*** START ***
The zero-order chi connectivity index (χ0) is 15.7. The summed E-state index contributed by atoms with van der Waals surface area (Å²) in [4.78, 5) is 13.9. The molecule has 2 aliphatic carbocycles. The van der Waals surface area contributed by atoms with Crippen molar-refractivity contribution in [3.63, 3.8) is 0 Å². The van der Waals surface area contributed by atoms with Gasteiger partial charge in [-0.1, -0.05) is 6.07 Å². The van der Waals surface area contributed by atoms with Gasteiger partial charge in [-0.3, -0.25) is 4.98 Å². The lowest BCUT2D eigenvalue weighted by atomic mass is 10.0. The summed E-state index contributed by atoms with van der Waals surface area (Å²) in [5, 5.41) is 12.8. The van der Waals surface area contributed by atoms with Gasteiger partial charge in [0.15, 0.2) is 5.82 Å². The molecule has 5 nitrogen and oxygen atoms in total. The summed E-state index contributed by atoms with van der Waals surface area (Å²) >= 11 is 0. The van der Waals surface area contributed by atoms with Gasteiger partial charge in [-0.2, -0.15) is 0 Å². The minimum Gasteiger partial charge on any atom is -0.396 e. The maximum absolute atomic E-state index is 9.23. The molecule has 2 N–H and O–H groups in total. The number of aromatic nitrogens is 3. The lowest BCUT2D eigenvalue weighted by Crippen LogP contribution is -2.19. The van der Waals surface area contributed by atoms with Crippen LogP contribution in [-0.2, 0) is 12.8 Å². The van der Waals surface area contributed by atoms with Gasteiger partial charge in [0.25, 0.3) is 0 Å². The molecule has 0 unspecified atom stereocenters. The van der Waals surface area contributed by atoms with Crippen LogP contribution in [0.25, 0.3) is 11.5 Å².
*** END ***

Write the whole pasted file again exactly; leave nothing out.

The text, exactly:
The zero-order chi connectivity index (χ0) is 15.7. The summed E-state index contributed by atoms with van der Waals surface area (Å²) in [4.78, 5) is 13.9. The molecule has 2 aliphatic carbocycles. The van der Waals surface area contributed by atoms with Crippen molar-refractivity contribution in [3.63, 3.8) is 0 Å². The van der Waals surface area contributed by atoms with Gasteiger partial charge in [-0.1, -0.05) is 6.07 Å². The van der Waals surface area contributed by atoms with Gasteiger partial charge in [-0.3, -0.25) is 4.98 Å². The lowest BCUT2D eigenvalue weighted by atomic mass is 10.0. The summed E-state index contributed by atoms with van der Waals surface area (Å²) in [5, 5.41) is 12.8. The van der Waals surface area contributed by atoms with Gasteiger partial charge in [0.15, 0.2) is 5.82 Å². The molecule has 5 nitrogen and oxygen atoms in total. The summed E-state index contributed by atoms with van der Waals surface area (Å²) >= 11 is 0. The van der Waals surface area contributed by atoms with Gasteiger partial charge in [-0.2, -0.15) is 0 Å². The minimum Gasteiger partial charge on any atom is -0.396 e. The maximum absolute atomic E-state index is 9.23. The molecule has 2 N–H and O–H groups in total. The number of aromatic nitrogens is 3. The lowest BCUT2D eigenvalue weighted by Crippen LogP contribution is -2.19. The van der Waals surface area contributed by atoms with Crippen LogP contribution in [-0.2, 0) is 12.8 Å². The van der Waals surface area contributed by atoms with Gasteiger partial charge in [0.25, 0.3) is 0 Å². The molecule has 0 unspecified atom stereocenters. The van der Waals surface area contributed by atoms with Crippen LogP contribution in [0.25, 0.3) is 11.5 Å².